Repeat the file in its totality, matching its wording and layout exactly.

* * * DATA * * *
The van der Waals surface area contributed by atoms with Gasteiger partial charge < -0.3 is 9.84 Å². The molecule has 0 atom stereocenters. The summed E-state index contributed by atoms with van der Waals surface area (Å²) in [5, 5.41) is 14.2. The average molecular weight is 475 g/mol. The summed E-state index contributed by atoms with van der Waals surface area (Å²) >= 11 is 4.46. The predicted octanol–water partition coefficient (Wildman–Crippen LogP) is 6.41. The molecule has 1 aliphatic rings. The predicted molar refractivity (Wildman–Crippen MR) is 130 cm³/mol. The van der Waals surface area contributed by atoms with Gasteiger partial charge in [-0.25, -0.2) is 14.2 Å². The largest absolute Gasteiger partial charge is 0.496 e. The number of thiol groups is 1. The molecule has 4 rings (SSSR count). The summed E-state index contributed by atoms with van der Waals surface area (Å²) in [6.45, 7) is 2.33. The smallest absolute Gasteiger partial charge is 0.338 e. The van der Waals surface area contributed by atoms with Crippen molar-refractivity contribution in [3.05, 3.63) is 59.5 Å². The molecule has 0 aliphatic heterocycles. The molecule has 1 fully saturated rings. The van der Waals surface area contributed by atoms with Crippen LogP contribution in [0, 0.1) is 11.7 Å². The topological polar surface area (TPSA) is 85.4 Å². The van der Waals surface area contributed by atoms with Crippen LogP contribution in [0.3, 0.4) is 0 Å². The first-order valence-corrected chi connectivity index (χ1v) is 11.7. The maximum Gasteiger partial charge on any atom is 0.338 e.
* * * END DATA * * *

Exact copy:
The van der Waals surface area contributed by atoms with Gasteiger partial charge < -0.3 is 9.84 Å². The molecule has 0 atom stereocenters. The summed E-state index contributed by atoms with van der Waals surface area (Å²) in [5, 5.41) is 14.2. The average molecular weight is 475 g/mol. The summed E-state index contributed by atoms with van der Waals surface area (Å²) >= 11 is 4.46. The predicted octanol–water partition coefficient (Wildman–Crippen LogP) is 6.41. The molecule has 1 aliphatic rings. The predicted molar refractivity (Wildman–Crippen MR) is 130 cm³/mol. The van der Waals surface area contributed by atoms with Gasteiger partial charge in [-0.25, -0.2) is 14.2 Å². The largest absolute Gasteiger partial charge is 0.496 e. The number of thiol groups is 1. The molecule has 4 rings (SSSR count). The summed E-state index contributed by atoms with van der Waals surface area (Å²) in [6.45, 7) is 2.33. The smallest absolute Gasteiger partial charge is 0.338 e. The van der Waals surface area contributed by atoms with Crippen molar-refractivity contribution in [3.05, 3.63) is 59.5 Å². The molecule has 0 aliphatic heterocycles. The molecule has 1 fully saturated rings. The van der Waals surface area contributed by atoms with Crippen LogP contribution in [0, 0.1) is 11.7 Å². The topological polar surface area (TPSA) is 85.4 Å². The van der Waals surface area contributed by atoms with Crippen LogP contribution in [0.3, 0.4) is 0 Å². The first-order valence-corrected chi connectivity index (χ1v) is 11.7. The maximum Gasteiger partial charge on any atom is 0.338 e.